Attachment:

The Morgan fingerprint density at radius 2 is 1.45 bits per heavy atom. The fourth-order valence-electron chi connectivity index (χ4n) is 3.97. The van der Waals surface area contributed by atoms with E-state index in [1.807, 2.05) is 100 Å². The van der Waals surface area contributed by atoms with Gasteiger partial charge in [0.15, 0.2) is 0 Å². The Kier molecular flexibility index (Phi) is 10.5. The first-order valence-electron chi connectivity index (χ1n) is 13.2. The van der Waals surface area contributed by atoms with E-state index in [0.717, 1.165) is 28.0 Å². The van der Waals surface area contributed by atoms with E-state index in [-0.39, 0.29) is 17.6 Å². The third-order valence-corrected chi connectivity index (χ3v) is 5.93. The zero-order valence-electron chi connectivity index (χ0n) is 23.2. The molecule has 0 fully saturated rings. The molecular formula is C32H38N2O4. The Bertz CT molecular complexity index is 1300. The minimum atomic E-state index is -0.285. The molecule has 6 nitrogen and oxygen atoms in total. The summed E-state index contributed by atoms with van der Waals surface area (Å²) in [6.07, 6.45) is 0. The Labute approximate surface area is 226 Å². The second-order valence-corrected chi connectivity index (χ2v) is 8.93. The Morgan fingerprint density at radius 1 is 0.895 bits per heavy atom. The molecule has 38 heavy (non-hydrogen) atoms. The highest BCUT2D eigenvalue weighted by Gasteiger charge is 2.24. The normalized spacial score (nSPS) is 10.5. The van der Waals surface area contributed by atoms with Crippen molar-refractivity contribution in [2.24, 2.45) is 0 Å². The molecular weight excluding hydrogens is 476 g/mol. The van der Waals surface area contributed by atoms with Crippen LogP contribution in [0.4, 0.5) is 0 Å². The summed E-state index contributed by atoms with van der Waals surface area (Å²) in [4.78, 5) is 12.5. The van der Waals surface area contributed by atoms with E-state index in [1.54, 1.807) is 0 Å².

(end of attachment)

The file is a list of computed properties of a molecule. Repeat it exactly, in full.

The Morgan fingerprint density at radius 2 is 1.45 bits per heavy atom. The fourth-order valence-electron chi connectivity index (χ4n) is 3.97. The van der Waals surface area contributed by atoms with E-state index in [1.807, 2.05) is 100 Å². The van der Waals surface area contributed by atoms with Gasteiger partial charge in [0.15, 0.2) is 0 Å². The Kier molecular flexibility index (Phi) is 10.5. The first-order valence-electron chi connectivity index (χ1n) is 13.2. The van der Waals surface area contributed by atoms with E-state index in [0.717, 1.165) is 28.0 Å². The van der Waals surface area contributed by atoms with E-state index in [-0.39, 0.29) is 17.6 Å². The third-order valence-corrected chi connectivity index (χ3v) is 5.93. The zero-order valence-electron chi connectivity index (χ0n) is 23.2. The molecule has 0 fully saturated rings. The molecular formula is C32H38N2O4. The Bertz CT molecular complexity index is 1300. The minimum atomic E-state index is -0.285. The molecule has 6 nitrogen and oxygen atoms in total. The summed E-state index contributed by atoms with van der Waals surface area (Å²) in [6.07, 6.45) is 0. The Labute approximate surface area is 226 Å². The second-order valence-corrected chi connectivity index (χ2v) is 8.93. The Morgan fingerprint density at radius 1 is 0.895 bits per heavy atom. The molecule has 38 heavy (non-hydrogen) atoms. The highest BCUT2D eigenvalue weighted by Gasteiger charge is 2.24. The normalized spacial score (nSPS) is 10.5. The van der Waals surface area contributed by atoms with Crippen molar-refractivity contribution in [2.24, 2.45) is 0 Å². The molecular weight excluding hydrogens is 476 g/mol. The van der Waals surface area contributed by atoms with Crippen LogP contribution in [0.4, 0.5) is 0 Å². The summed E-state index contributed by atoms with van der Waals surface area (Å²) in [4.78, 5) is 12.5. The van der Waals surface area contributed by atoms with E-state index in [1.54, 1.807) is 0 Å².